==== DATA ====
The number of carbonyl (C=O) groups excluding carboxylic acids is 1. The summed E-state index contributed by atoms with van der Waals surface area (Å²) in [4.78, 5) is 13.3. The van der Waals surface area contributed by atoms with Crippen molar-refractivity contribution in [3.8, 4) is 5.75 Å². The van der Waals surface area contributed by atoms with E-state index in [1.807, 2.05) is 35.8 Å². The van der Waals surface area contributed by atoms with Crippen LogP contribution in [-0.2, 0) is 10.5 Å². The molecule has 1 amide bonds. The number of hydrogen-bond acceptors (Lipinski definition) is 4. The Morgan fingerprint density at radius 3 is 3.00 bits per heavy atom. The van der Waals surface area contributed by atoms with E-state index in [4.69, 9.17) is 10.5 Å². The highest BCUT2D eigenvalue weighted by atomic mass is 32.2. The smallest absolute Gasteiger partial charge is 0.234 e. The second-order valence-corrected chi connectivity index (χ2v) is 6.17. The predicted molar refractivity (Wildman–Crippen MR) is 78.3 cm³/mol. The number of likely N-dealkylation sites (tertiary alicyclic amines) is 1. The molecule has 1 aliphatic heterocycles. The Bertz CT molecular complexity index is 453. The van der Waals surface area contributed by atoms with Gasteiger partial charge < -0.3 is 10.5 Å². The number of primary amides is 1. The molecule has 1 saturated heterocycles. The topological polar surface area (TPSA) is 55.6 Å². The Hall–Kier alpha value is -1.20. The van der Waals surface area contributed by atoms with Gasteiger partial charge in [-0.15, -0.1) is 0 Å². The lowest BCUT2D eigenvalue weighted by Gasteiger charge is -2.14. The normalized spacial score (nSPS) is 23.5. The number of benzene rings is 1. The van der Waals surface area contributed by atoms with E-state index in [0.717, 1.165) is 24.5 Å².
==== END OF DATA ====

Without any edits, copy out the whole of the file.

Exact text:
The number of carbonyl (C=O) groups excluding carboxylic acids is 1. The summed E-state index contributed by atoms with van der Waals surface area (Å²) in [4.78, 5) is 13.3. The van der Waals surface area contributed by atoms with Crippen molar-refractivity contribution in [3.8, 4) is 5.75 Å². The van der Waals surface area contributed by atoms with E-state index in [1.807, 2.05) is 35.8 Å². The van der Waals surface area contributed by atoms with Crippen LogP contribution in [-0.2, 0) is 10.5 Å². The molecule has 1 amide bonds. The number of hydrogen-bond acceptors (Lipinski definition) is 4. The Morgan fingerprint density at radius 3 is 3.00 bits per heavy atom. The van der Waals surface area contributed by atoms with E-state index in [4.69, 9.17) is 10.5 Å². The highest BCUT2D eigenvalue weighted by atomic mass is 32.2. The smallest absolute Gasteiger partial charge is 0.234 e. The second-order valence-corrected chi connectivity index (χ2v) is 6.17. The predicted molar refractivity (Wildman–Crippen MR) is 78.3 cm³/mol. The number of likely N-dealkylation sites (tertiary alicyclic amines) is 1. The molecule has 1 aliphatic heterocycles. The Bertz CT molecular complexity index is 453. The van der Waals surface area contributed by atoms with Gasteiger partial charge < -0.3 is 10.5 Å². The number of primary amides is 1. The molecule has 1 saturated heterocycles. The topological polar surface area (TPSA) is 55.6 Å². The Hall–Kier alpha value is -1.20. The van der Waals surface area contributed by atoms with Gasteiger partial charge in [-0.15, -0.1) is 0 Å². The lowest BCUT2D eigenvalue weighted by Gasteiger charge is -2.14. The normalized spacial score (nSPS) is 23.5. The number of benzene rings is 1. The van der Waals surface area contributed by atoms with E-state index in [0.717, 1.165) is 24.5 Å².